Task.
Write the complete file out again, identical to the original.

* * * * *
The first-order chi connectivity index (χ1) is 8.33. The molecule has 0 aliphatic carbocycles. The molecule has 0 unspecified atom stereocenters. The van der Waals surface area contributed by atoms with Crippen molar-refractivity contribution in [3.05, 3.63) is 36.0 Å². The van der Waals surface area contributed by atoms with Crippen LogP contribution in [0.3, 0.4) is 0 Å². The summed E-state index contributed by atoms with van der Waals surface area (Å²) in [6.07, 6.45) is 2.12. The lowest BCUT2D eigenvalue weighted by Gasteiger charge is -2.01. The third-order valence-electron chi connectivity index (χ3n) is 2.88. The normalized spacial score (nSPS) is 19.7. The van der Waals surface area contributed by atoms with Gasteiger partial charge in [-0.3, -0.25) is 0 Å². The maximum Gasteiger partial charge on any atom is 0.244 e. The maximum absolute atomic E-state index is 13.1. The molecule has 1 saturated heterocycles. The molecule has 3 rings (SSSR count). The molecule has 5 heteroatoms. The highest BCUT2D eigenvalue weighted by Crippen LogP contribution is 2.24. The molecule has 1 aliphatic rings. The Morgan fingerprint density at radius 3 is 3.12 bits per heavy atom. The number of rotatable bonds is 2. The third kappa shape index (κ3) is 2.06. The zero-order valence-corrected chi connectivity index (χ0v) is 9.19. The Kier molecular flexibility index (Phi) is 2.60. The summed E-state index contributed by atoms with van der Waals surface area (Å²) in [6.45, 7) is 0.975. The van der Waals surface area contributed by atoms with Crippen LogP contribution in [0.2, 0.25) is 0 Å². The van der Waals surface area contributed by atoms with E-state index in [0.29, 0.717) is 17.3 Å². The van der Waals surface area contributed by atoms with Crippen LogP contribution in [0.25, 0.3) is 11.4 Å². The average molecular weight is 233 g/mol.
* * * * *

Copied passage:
The first-order chi connectivity index (χ1) is 8.33. The molecule has 0 aliphatic carbocycles. The molecule has 0 unspecified atom stereocenters. The van der Waals surface area contributed by atoms with Crippen molar-refractivity contribution in [3.05, 3.63) is 36.0 Å². The van der Waals surface area contributed by atoms with Crippen LogP contribution in [0.3, 0.4) is 0 Å². The summed E-state index contributed by atoms with van der Waals surface area (Å²) in [6.07, 6.45) is 2.12. The lowest BCUT2D eigenvalue weighted by Gasteiger charge is -2.01. The third-order valence-electron chi connectivity index (χ3n) is 2.88. The normalized spacial score (nSPS) is 19.7. The van der Waals surface area contributed by atoms with Gasteiger partial charge in [-0.3, -0.25) is 0 Å². The maximum Gasteiger partial charge on any atom is 0.244 e. The maximum absolute atomic E-state index is 13.1. The molecule has 1 saturated heterocycles. The molecule has 3 rings (SSSR count). The molecule has 5 heteroatoms. The highest BCUT2D eigenvalue weighted by Crippen LogP contribution is 2.24. The molecule has 1 aliphatic rings. The Morgan fingerprint density at radius 3 is 3.12 bits per heavy atom. The number of rotatable bonds is 2. The third kappa shape index (κ3) is 2.06. The zero-order valence-corrected chi connectivity index (χ0v) is 9.19. The Kier molecular flexibility index (Phi) is 2.60. The summed E-state index contributed by atoms with van der Waals surface area (Å²) in [6.45, 7) is 0.975. The van der Waals surface area contributed by atoms with Crippen LogP contribution in [0.2, 0.25) is 0 Å². The van der Waals surface area contributed by atoms with E-state index in [0.29, 0.717) is 17.3 Å². The van der Waals surface area contributed by atoms with Crippen LogP contribution in [0.25, 0.3) is 11.4 Å². The average molecular weight is 233 g/mol.